Next he turned his sites on Google. I'll leave the whole discussion of open versus closed to my BNET colleague Ben Popper. Instead, I'll look at the question of units:
Last week, Eric Schmidt reiterated that they are activating 200,000 Android devices per day. And have around 90,000 apps in their App Store. For comparison, Apple has activated around 275,000 iOS devices per day on average for the past 30 days with a peak of almost 300,000 iOS devices per day on a few of those days. And Apple has 300,000 apps on its App Store.

Unfortunately, there is no solid data on how many Android phones are shipped each quarter. We hope that manufacturers will soon start reporting the number of Android handsets they ship each quarter. But today that just isn't the case. Gartner reported that around 10 million Android phones were shipped in the June quarter and we await to see if iPhone or Android was the winner in this most recent quarter.
Yup, right now there are more iOS apps. But 200,000 activations a day? Let's put that in perspective. First, Google noted that first in early August, not last week. In February, the company was activating 60,000 a day. By June, four months later, it was 160,000. Two months after it was 200,000. Google is tearing through market growth that it took Apple two or three times longer to achieve.

No wonder Jobs is doing his Ballmer imitation. For a competitor, that's one scary pattern. You can also see how Jobs tried to manipulate reality by misdirection. For example, he compared Apple's currently claimed 275,000 units a day -- including iPads and iPod touches -- to what is likely almost all phones on Android's side. And the number is already two months old, which could well mean that Google is close to 250,000 activations a day. Possibly more. Given how low key Google has been about mobile ad sales up until recently, I suspect the company keeps quite a bit quiet.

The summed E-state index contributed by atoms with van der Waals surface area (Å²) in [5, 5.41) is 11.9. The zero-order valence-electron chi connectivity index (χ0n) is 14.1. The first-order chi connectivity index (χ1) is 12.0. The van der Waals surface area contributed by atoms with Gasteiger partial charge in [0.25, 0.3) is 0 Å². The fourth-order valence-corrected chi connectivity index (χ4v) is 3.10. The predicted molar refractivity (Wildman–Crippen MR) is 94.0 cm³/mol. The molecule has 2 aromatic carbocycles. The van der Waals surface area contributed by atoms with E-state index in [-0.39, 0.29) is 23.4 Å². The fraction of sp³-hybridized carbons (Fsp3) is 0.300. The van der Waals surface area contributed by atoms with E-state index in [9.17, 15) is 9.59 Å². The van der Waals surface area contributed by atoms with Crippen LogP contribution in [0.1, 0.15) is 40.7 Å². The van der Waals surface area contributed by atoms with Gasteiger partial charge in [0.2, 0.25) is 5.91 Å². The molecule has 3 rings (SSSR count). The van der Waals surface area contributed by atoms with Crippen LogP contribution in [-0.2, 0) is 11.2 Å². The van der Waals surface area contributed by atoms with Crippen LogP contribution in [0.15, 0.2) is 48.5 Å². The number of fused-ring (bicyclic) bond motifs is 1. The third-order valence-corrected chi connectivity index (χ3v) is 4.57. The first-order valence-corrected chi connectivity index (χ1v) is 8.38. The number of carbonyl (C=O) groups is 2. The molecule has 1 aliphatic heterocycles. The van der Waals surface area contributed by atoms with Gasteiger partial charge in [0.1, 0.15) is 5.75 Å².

Then there was the remark Jobs made about TweetDeck, a client for Twitter:
Twitter client, Twitter Deck, recently launched their app for Android. They reported that they had to contend with more than 100 different versions of Android software on 244 different handsets. The multiple hardware and software iterations present developers with a daunting challenge.
Jobs didn't even get the company name correct. Why? Plausible deniability, because that's not what TweetDeck says, according to CEO Iain Dodsworth:
Did we at any point say it was a nightmare developing on Android? Errr nope, no we didn't. It wasn't.
If you're going to quote a company's experience, it pays to make sure in advance that someone will back up your story -- or to be in a position to say that you meant another company. As for the "mess" of having multiple places to buy an app, I notice that Apple doesn't think it's a mess if people have multiple places to buy an iPhone. Why would it be any more confusing than purchasing software from any one of thousands of different retailers?

No, this was pure fear-driven reactive marketing, and a poor example, at that. But for consumers and the industry, the news is good. If it weren't for Android, the iPhone might not now have multitasking, let alone its high resolution display. In his autobiography, basketball great Bill Russell talked of wanting opposing players to be the best they could, because only that could drive him and the entire game to the heights possible. Trying to belittle the competition may not prevent huge revenue -- look at Microsoft -- but it can make the difference between mere success and greatness.

Related: Image: RGBStock.com user dyet, site standard license.
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    Erik Sherman is a widely published writer and editor who also does select ghosting and corporate work. The views expressed in this column belong to Sherman and do not represent the views of CBS Interactive. Follow him on Twitter at @ErikSherman or on Facebook.